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corvi
corivax
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October 2008
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corvi [userpic]
more hiking photos


I'm usually more interested in photographing little things than big ones. I like poking my nosy beak into all the tiny secrets of the universe - the way pine needles lay in careless spirals, the way rain collects in shining beads along a serrated leaf edge, the way a woman's hair is full of crescent moons during an eclipse, the texture of the Seattle sky spun spderweb between towers. All the little mysteries, all the little dances of physics and color and timing.

But... here is a big thing. My apologies to your poor web browser.


This is about 200 degrees of image, which is why it seems sort of distorted or optical illusion-y - It goes from shooting upwards at about 75 degrees to shooting below my feet (see the blurred brown thing in the very bottom shot? I'm standing on it). No tripod was used (how I wished for one!) and the colors are wierd in a couple of segments, so it's composited imperfectly - you can probably see one, maybe as many as three places where I stuck together photos and then tried to hide it with a bit of digital painting.
There are neurons in the brain devoted solely and entirely to recognizing straight lines - it is one of a very few hardwired absolutely basic visual programming routines humans have. They've actually found, tracking neurons (via MRI, I think, but don't quote me on that bit), certain single neurons always go off for horizontal lines, and others for vertical. So even blurring and feathering the photo edges as little as I did makes them a lot less obvious to Joe Average Human. And you, I hope. :)

I like it, even though I can't make it look good enough to fool anyone. And waterfalls, all those lovely veils and arcs and sliding sheets of water, will not stand still for you to photograph them. Little foam-haired imps!

Current Mood: bikesore, but happy
Current Music: Billy Joel - River of Dreams
Comments

wow, awesome!
i could only spot one contact point. great photoshopping! (and photography, but that goes without saying...)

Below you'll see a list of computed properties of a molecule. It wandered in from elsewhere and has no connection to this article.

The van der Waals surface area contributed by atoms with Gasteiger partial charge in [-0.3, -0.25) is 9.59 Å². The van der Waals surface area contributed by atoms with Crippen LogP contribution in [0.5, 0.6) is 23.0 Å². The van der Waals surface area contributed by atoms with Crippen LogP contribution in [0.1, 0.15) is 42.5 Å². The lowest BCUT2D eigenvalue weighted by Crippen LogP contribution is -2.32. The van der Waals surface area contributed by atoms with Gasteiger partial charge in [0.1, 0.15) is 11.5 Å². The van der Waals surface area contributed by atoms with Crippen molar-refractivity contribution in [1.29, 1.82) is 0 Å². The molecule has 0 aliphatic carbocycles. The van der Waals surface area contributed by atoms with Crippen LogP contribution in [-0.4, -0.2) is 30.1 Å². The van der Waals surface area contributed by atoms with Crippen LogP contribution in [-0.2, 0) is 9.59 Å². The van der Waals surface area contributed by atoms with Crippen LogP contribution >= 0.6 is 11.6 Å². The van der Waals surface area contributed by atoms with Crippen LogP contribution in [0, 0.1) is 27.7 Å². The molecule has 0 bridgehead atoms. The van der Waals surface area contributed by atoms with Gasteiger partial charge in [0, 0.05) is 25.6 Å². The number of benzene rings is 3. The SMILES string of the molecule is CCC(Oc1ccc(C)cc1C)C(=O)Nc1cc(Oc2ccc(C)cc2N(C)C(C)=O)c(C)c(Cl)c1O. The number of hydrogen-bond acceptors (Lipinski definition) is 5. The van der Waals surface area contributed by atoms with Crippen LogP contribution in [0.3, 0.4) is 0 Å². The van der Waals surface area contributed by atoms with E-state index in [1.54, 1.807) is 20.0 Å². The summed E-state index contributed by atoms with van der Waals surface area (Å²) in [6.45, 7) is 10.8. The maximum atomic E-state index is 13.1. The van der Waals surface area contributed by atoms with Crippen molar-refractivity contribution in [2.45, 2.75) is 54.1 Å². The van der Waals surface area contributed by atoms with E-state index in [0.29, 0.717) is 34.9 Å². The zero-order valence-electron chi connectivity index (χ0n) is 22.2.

i also really enjoyed your intro to the photo. pure poetry! :o)

Yeah, I can see joins, but it's still lovely.
Is there a word for the sort of alliteration you used in the last clause of the long introductory sentence? If not, I'm hereby dubbing it palindromic alliteration. And it's keen.

The waterfall (esp at the bottom) looks like the root systems of the trees in the amazon jungle. gorgeous.

*grin* Wow, Corvi. That brightened my morning, having something that beautiful to look at on my screen. Yeah, i saw one join, but not the rest, and I had to go back and actually look for that one. The first look I was too busy ooh-ing over the pretty water fall, and trees, and ooh shiny. =)

I was able to see the lines, but still, that's lovely. Well done.

I've said it before, and I'll say it again:

OOOooooohhhhhhhhhh!!

Pretty! :D Your photo's are as much artwork as your words! :D

Isn't the neurology of perception fascinating? Sensation and Perception was one of my all-time favorite classes, despite being with one of the "boring" professors.

The photo's beautiful, though. I can see the joins, but only if I look pretty carefully, and it doesn't at all effect the impact of the image.

> Sensation and Perception was one of my all-time favorite classes

Cool! I wish I'd gotten to take an entire class; I've just learned bits and pieces of how visual input is processed here and there, because most of what I've been studying and most of my research is image processing with computers, and the human nervous system offers both inspiration and an eventual (and very far off) goal.
We have developed good horizontal and vertical line detection systems for computers, though.

giant turtle

It looks like the giant turtle (aka the northern oracle) in the Never Ending Story movie. Morloch in the swamp of sadness... coool!
I didn't notice the joins at all, maybe if I chose to look for them, but why ruin an image like this by doing that to yourself.

Where is this btw?

Re: giant turtle

This is the falls at Snoqualmie falls, taken from their very convenient overlook platform.
I'd originally gone up to Snoqualmie looking for snow, but the fact that I hadn't found any didn't stop me from a hike.